The Part We Could’ve Done Without: While it had to be addressed I could have done without the break-up of Don and Megan. We knew it was coming, hell, I even believed after last week’s events that it was not only imminent but definitive without having to draw it out. It comes at a low point for Don that feels like a tacked on bit to instill the possibility of him losing it all.

Photo Credit: Frank Ockenfels 3/AMC
Photo Credit: Frank Ockenfels 3/AMC

The Little Thing We Loved: If I am jealous of one particular thing of my parents’ generation it’s that they experienced something so monumental and life changing as the moon landing. Watching every character sit around in awe of this marvelous achievement in mankind is something I don’t think my generation or any subsequent one will have the privilege of experiencing again and it was nice that for all their differences personally and professionally seeing all the key players of SP & Partners enjoy this moment together was great. Bert Cooper’s joy of watching the Apollo 11 crew take off and then land on the surface of the moon really hits home the joy of seeing humanity triumph.

Final Thoughts: Setting aside the overall episode this first half of Mad Men’s final season emphasized life and death on so many levels. In interviews creator Matthew Weiner has stated that the first seven episodes of this season emphasize “The Beginning” and the final 7 “The End” and this first half was definitely about new beginnings but at the expense of knowing an inevitable end. What we see by the end of “Waterloo” is the status quo returned but at the expense of some people settling for less. Maybe that is a good thing because it grounds the ideals of old in the gaze of the future in front of them. Don regains power but after realizing that he must settle for lesser things in life; it’s a personal Shangri La not built on the literal successes as much as the personal ones. Sure, some people like Pete, Cutler and maybe even Joan see these on a wealth end but for people like Don, Roger, and Ted its personal wins that give them status and control of their own fates.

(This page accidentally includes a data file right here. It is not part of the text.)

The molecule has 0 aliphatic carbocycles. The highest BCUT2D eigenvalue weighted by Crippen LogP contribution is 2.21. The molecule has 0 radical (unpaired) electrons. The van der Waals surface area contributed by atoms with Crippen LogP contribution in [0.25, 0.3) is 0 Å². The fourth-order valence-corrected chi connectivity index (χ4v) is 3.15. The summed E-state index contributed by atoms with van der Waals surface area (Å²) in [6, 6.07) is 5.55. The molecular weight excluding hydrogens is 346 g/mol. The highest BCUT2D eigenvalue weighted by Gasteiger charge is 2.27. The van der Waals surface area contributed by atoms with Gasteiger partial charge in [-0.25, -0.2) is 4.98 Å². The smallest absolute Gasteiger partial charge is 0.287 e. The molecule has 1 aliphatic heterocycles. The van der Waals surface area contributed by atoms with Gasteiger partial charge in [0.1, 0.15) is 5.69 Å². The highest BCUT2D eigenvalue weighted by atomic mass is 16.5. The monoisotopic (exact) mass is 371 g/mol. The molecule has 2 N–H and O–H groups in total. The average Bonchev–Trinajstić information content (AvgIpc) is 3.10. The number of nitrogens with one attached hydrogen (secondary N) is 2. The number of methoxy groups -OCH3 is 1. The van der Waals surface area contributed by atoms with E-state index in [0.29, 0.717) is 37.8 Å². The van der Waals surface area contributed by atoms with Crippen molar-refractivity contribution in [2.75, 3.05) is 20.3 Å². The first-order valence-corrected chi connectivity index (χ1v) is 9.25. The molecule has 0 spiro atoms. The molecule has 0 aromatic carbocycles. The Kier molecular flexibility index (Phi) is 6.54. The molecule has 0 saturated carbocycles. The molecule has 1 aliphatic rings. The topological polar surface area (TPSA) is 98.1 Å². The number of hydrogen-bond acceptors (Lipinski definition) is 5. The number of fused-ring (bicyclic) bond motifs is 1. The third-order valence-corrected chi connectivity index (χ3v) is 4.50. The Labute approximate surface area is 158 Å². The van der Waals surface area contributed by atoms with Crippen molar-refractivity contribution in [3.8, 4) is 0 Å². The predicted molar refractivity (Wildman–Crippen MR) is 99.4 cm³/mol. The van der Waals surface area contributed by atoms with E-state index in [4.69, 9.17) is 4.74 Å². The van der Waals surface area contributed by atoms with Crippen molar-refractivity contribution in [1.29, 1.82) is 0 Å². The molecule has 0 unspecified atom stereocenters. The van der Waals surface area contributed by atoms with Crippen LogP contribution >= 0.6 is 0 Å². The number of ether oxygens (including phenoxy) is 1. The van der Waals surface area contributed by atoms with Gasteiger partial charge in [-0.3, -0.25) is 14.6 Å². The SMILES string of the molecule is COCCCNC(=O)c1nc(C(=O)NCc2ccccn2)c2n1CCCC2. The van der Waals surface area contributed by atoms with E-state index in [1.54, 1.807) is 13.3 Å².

Photo Credit: Frank Ockenfels 3/AMC
Photo Credit: Frank Ockenfels 3/AMC

The status quo may have returned but it does so with a new school mentality of business. As much as we want to side with Roger in the subtlety of waiting to do business after Bert had only been dead an hour it’s an early example of the fast thinking world we know today. Life goes on and so does the world, there is no time to stop and smell the roses in the world of ad agencies and business can never get personal. As we see with the final deal made to sell the partnership to McCann we see titles and in some way people getting replaced. Even on a personal level we see Megan and Betty firmly replace Don from their lives. Megan will move on and Betty clearly has having referred to Don in passing as a bad ex-boyfriend. Bert has been immediately replaced by Roger and now the company is no longer standing alone as it is an affiliate of a company they all swore to never go back to. Life means settling for things that make your overall worth in life that much better; these new developments in Mad Men signal both a new beginning but one that might not last for long.